Food security vital to development

Reports of severe drought and looming hunger for hundreds of thousands of Kenyans in parts of the country betray Kenya’s commitment to its development ambitions as laid out in ‘Vision 2030’.

Food security has a direct effect on Kenya’s development agenda but sadly, it has not received the required attention and therefore remains grossly under-funded.

In Kenya today, one out of every four children less than five years old are stunted (are too short for their age).

Going by current population estimates, that is nearly 1.5 million children who will never reach their full potential.

From the 2016/2017 budget proposals tabled in Parliament by National Treasury Cabinet Secretary Henry Rotich earlier this month, it is very clear food security is not near the top of Kenya’s priority items. Food security and agriculture were allocated Sh12.2 billion against a projected population of 46 million. Sh260 per citizen is how much Kenya invested to ensure that we are well fed for the next twelve months.

In comparison, roads and railways were allocated Sh314 billion. Clearly, government is investing heavily in infrastructure; railway, roads, ports, oil pipelines and airports among others. This infrastructure is important as it supports our livelihoods.

It manages our access to food, water, energy, transportation, communication, waste disposal, and other critical services.

While infrastructure is necessary for economic growth, we cannot ignore the importance of investing in ‘grey matter’ infrastructure, through nutritional interventions.

We are in the information age, a global, knowledge-based, where people apply knowledge and skills to solve problems and advance society. The ability of people to think and be creative is vital.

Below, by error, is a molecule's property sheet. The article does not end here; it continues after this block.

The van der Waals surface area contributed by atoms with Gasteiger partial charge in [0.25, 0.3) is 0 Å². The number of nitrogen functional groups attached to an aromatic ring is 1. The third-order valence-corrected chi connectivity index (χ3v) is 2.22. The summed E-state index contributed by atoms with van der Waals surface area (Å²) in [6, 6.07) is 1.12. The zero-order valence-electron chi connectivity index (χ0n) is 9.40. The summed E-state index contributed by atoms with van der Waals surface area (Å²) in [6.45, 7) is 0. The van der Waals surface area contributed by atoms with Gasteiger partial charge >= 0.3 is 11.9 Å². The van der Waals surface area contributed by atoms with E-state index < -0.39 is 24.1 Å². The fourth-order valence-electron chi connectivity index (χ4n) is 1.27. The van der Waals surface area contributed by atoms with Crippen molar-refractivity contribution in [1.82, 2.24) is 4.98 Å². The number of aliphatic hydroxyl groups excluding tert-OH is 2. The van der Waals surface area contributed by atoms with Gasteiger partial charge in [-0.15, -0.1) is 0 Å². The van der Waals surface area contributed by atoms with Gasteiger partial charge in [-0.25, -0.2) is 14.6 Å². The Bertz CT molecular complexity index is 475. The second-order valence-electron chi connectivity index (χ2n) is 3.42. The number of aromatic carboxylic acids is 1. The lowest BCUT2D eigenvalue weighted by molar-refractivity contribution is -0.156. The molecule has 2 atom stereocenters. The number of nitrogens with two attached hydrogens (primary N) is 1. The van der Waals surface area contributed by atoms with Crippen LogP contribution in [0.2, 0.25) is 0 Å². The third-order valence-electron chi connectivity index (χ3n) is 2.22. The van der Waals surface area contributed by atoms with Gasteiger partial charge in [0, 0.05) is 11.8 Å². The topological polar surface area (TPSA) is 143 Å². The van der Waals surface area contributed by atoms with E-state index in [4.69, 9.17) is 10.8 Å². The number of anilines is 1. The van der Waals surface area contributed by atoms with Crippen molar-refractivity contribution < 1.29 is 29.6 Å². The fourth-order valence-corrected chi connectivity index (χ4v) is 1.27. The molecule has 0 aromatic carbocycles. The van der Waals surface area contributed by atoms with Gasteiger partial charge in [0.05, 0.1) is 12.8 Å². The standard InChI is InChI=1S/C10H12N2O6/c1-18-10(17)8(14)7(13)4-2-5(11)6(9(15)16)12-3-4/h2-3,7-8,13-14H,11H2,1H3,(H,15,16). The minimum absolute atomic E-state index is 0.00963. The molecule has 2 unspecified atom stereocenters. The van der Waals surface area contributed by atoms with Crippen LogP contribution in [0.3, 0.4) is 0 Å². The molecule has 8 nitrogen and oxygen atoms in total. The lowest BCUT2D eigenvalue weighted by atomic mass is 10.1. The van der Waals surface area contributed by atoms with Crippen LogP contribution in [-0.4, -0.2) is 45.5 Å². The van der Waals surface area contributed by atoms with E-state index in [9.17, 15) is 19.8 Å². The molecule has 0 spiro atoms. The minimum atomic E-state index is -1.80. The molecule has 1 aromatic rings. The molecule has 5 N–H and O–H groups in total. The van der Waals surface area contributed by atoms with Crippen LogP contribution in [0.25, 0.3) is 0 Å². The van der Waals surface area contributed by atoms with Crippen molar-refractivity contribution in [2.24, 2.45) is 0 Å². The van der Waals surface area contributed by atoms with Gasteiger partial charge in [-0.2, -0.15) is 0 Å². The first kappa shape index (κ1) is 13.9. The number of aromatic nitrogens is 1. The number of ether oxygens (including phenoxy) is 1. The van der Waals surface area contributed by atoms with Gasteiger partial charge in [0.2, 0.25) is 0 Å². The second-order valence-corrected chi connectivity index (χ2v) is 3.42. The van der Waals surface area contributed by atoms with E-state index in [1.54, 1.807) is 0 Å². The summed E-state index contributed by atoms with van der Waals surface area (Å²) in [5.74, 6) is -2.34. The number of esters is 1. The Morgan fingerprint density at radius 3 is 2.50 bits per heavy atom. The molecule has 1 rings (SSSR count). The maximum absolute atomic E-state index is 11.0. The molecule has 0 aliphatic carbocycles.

As important as they are, we can build and repair roads and railways. However, brains damaged by undernutrition cannot be repaired. The damage is irreversible.

When the people have access to adequate and nutritious food, especially in their first 1,000 days of their lives, they are sharper and are more productive.

Studies show that adults who experienced stunting in their childhood earn 20 percent less than adults who were not stunted and are 33 per cent more likely to live in poverty and less likely to work in skilled labour.

The question then is, why are hunger and malnutrition not attracting the seriousness they deserve yet it makes a lot of economic sense?

Unfortunately, it is because such investments will not produce something that is big and shiny. We, the Kenyan people seem to love these big and shiny things that can be launched and our politicians know it.

This is perhaps why the national government and county governments are going all out to supply us new infrastructure.

However, it is time for us to start paying attention to human capital development as well.

Human capital development starts with good nutrition in the first 1,000 days of a child’s life. As long as Kenyans remain food insecure, Kenya will not attain her development ambitions.

In order for Kenya to be transformed into a newly industrialized middle income country by providing a high quality of life for its citizens by 2030, it is vital that we invest in feeding all Kenyans well.